Sun Aspires to Have a Bigger HPC Business
by Timothy Prickett Morgan
Sun Microsystems has always been popular with the techies, having created the scientific workstation business that allows them to do a lot of their work for more than two decades from their desktops rather than having to share server resources. Sun didn't really get into the server racket until the mid-1990s, and then, when it bought the Starfire server business from Cray and ate the carcasses of Kendall Square and Thinking Machines, the company was suddenly flush with very smart people who understood high performance computing.
It is a bit of a wonder, to be honest, why Sun hasn't taken over a much larger piece of the high performance computing market as it relates to servers. That was clearly a part of the plan. If there is one thing that the UltraSparc-III processor was supposed to be about, it was big iron. If you go back to the original announcements for the UltraSparc-III processors from October 1997, Sun committed to delivering "Serengeti" servers that would have more than 1,000 processors in a single system image using 600 MHz UltraSparc-IIIs in late 1999, 1 GHz UltraSparc-IVs with two cores in early 2000, and 1.5 GHz dual-core UltraSparc-Vs in early 2002. If Sun had done this, the Sparc architecture would be well ahead of any other platform right now. Do the math. A 1,000-processor Sun Fire machine using dual-core UltraSparc-Vs would have had an aggregate peak performance rating of 6 teraflops on the Linpack benchmark that is used to rank the top supercomputer systems in the world. This would have been one smoking machine. But, alas, for a lot of complicated reasons, this did not happen.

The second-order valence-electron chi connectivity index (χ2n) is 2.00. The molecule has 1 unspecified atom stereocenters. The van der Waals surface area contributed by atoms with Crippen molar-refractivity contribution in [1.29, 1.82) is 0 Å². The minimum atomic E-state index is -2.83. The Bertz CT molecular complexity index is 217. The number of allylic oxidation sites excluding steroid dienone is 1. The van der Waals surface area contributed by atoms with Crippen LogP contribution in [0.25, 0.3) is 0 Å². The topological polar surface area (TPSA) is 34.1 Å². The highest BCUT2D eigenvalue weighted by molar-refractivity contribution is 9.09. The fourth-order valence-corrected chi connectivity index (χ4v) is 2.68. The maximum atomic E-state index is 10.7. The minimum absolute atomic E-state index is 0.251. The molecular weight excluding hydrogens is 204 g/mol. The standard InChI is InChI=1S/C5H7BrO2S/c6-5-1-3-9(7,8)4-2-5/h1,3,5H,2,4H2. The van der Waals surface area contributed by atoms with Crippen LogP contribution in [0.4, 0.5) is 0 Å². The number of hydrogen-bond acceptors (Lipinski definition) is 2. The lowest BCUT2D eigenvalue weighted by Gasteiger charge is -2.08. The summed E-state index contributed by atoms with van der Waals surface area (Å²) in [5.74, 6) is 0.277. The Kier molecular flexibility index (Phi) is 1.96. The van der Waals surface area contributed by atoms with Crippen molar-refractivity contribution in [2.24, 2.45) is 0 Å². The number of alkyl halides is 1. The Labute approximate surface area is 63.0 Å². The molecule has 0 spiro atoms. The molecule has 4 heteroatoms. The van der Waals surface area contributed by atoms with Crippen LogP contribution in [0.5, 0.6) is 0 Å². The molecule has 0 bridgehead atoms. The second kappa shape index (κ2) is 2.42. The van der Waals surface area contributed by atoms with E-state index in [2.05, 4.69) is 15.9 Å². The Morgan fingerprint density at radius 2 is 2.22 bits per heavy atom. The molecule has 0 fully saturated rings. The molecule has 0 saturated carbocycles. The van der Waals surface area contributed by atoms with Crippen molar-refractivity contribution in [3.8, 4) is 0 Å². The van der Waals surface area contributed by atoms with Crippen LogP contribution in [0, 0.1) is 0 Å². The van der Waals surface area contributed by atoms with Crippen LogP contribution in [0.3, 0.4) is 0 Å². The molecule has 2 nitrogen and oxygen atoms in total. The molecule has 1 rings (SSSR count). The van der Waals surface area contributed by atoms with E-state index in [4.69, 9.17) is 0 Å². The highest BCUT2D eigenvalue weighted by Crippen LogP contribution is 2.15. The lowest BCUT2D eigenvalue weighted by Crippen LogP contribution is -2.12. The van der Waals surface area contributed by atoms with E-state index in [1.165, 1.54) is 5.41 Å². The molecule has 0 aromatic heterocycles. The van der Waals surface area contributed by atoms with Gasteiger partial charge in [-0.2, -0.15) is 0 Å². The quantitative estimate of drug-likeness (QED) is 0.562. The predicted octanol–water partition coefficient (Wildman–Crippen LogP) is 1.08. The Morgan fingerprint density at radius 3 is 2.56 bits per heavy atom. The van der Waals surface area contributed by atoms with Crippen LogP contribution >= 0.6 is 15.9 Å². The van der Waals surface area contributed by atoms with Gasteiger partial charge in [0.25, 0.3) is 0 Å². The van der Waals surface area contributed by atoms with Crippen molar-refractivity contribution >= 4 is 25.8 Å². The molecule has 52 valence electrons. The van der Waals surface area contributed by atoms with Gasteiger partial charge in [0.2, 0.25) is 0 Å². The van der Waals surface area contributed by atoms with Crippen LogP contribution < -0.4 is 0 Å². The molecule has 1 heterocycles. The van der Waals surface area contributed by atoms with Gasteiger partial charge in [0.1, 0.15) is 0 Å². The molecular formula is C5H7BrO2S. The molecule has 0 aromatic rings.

Hope springs eternal, though, and nearly a year ago, Sun tapped Shahin Khan, who hails from that deep supercomputing background at Cray and who was chief competitive officer for the company for many years, to be vice president of a new High Performance Technical Computing unit that will span many different lines of business at Sun. Specifically, the HPTC group that Khan controls has some control over Sun's sales pitch and product roadmaps for workstations, X86 and Sparc servers, and various software lines. But given the nature of the HPC market, the HPTC unit is focused mainly on Sun's Grid Engine grid middleware, its Sun Blade workstations, the "WildCat" Sun Fire Link switched fabric interconnect (which is a variant of Fibre Channel) and the related MaxCat HPC variants of the UltraSparc-III Sun Fire commercial server line. The HPTC unit is also pushing entry-level V60x and V65x Linux machines (based on Intel's Xeon DP chips) as well as the new Sun Fire V880z visualization servers based on the V Series of pseudo-commodity Sun Fire Sparc machines. And it will undoubtedly embrace the new two-way V20z Opteron-based servers and their kickers as they are announced later this year because of the superior floating point performance of the Opteron chip compared to the Xeons.